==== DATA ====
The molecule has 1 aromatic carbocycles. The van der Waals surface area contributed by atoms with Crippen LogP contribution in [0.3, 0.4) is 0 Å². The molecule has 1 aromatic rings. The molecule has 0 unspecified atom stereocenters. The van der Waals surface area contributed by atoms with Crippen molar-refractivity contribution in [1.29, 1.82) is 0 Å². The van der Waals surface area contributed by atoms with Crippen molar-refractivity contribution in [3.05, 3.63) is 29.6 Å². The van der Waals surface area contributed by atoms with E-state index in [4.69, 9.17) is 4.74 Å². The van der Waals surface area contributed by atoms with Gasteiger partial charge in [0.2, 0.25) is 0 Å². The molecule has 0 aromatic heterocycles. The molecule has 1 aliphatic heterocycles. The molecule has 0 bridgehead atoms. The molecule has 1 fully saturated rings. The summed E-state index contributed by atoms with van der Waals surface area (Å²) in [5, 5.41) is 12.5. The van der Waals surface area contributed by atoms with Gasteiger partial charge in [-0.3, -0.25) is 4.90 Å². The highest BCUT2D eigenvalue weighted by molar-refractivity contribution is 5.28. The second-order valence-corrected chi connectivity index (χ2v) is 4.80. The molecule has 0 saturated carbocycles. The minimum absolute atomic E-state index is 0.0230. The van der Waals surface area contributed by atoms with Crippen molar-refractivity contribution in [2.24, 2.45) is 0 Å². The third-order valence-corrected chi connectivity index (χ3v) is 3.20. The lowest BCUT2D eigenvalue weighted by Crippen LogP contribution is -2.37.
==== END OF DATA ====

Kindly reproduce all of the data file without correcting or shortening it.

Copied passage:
The molecule has 1 aromatic carbocycles. The van der Waals surface area contributed by atoms with Crippen LogP contribution in [0.3, 0.4) is 0 Å². The molecule has 1 aromatic rings. The molecule has 0 unspecified atom stereocenters. The van der Waals surface area contributed by atoms with Crippen molar-refractivity contribution in [1.29, 1.82) is 0 Å². The van der Waals surface area contributed by atoms with Crippen molar-refractivity contribution in [3.05, 3.63) is 29.6 Å². The van der Waals surface area contributed by atoms with E-state index in [4.69, 9.17) is 4.74 Å². The van der Waals surface area contributed by atoms with Gasteiger partial charge in [0.2, 0.25) is 0 Å². The molecule has 0 aromatic heterocycles. The molecule has 1 aliphatic heterocycles. The molecule has 0 bridgehead atoms. The molecule has 1 fully saturated rings. The summed E-state index contributed by atoms with van der Waals surface area (Å²) in [5, 5.41) is 12.5. The van der Waals surface area contributed by atoms with Gasteiger partial charge in [-0.3, -0.25) is 4.90 Å². The highest BCUT2D eigenvalue weighted by molar-refractivity contribution is 5.28. The second-order valence-corrected chi connectivity index (χ2v) is 4.80. The molecule has 0 saturated carbocycles. The minimum absolute atomic E-state index is 0.0230. The van der Waals surface area contributed by atoms with Crippen molar-refractivity contribution in [2.24, 2.45) is 0 Å². The third-order valence-corrected chi connectivity index (χ3v) is 3.20. The lowest BCUT2D eigenvalue weighted by Crippen LogP contribution is -2.37.